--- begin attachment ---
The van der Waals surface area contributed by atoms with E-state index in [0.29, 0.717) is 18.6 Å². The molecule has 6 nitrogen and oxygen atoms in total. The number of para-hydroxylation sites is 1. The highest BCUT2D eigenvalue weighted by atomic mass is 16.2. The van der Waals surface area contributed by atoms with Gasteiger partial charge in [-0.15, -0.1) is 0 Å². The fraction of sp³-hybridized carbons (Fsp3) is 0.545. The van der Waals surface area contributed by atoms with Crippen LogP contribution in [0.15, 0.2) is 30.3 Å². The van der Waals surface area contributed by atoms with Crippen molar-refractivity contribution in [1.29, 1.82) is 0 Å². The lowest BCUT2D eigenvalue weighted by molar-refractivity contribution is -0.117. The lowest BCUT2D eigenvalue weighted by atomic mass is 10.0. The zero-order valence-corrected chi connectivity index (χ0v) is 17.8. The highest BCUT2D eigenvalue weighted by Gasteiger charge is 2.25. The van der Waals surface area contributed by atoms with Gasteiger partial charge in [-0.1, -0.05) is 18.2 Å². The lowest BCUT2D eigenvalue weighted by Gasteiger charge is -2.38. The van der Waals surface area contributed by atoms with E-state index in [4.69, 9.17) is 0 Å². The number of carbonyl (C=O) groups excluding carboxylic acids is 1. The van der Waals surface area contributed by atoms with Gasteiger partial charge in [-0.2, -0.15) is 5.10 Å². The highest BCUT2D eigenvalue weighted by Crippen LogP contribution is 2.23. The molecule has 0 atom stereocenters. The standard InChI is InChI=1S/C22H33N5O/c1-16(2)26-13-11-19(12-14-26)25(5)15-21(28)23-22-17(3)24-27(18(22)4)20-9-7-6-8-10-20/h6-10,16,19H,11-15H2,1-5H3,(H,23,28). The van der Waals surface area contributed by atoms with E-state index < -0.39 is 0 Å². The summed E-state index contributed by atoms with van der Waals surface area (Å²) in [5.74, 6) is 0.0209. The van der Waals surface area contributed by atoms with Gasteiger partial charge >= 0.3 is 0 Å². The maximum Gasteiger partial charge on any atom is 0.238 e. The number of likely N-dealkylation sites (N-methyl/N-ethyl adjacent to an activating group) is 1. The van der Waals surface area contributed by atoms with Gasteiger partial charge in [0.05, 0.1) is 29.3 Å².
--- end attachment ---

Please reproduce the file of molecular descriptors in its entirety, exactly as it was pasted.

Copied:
The van der Waals surface area contributed by atoms with E-state index in [0.29, 0.717) is 18.6 Å². The molecule has 6 nitrogen and oxygen atoms in total. The number of para-hydroxylation sites is 1. The highest BCUT2D eigenvalue weighted by atomic mass is 16.2. The van der Waals surface area contributed by atoms with Gasteiger partial charge in [-0.15, -0.1) is 0 Å². The fraction of sp³-hybridized carbons (Fsp3) is 0.545. The van der Waals surface area contributed by atoms with Crippen LogP contribution in [0.15, 0.2) is 30.3 Å². The van der Waals surface area contributed by atoms with Crippen molar-refractivity contribution in [1.29, 1.82) is 0 Å². The lowest BCUT2D eigenvalue weighted by molar-refractivity contribution is -0.117. The lowest BCUT2D eigenvalue weighted by atomic mass is 10.0. The zero-order valence-corrected chi connectivity index (χ0v) is 17.8. The highest BCUT2D eigenvalue weighted by Gasteiger charge is 2.25. The van der Waals surface area contributed by atoms with Gasteiger partial charge in [-0.1, -0.05) is 18.2 Å². The lowest BCUT2D eigenvalue weighted by Gasteiger charge is -2.38. The van der Waals surface area contributed by atoms with E-state index in [4.69, 9.17) is 0 Å². The number of carbonyl (C=O) groups excluding carboxylic acids is 1. The van der Waals surface area contributed by atoms with Gasteiger partial charge in [-0.2, -0.15) is 5.10 Å². The highest BCUT2D eigenvalue weighted by Crippen LogP contribution is 2.23. The molecule has 0 atom stereocenters. The standard InChI is InChI=1S/C22H33N5O/c1-16(2)26-13-11-19(12-14-26)25(5)15-21(28)23-22-17(3)24-27(18(22)4)20-9-7-6-8-10-20/h6-10,16,19H,11-15H2,1-5H3,(H,23,28). The van der Waals surface area contributed by atoms with E-state index < -0.39 is 0 Å². The summed E-state index contributed by atoms with van der Waals surface area (Å²) in [5.74, 6) is 0.0209. The van der Waals surface area contributed by atoms with Gasteiger partial charge >= 0.3 is 0 Å². The maximum Gasteiger partial charge on any atom is 0.238 e. The number of likely N-dealkylation sites (N-methyl/N-ethyl adjacent to an activating group) is 1. The van der Waals surface area contributed by atoms with Gasteiger partial charge in [0.05, 0.1) is 29.3 Å².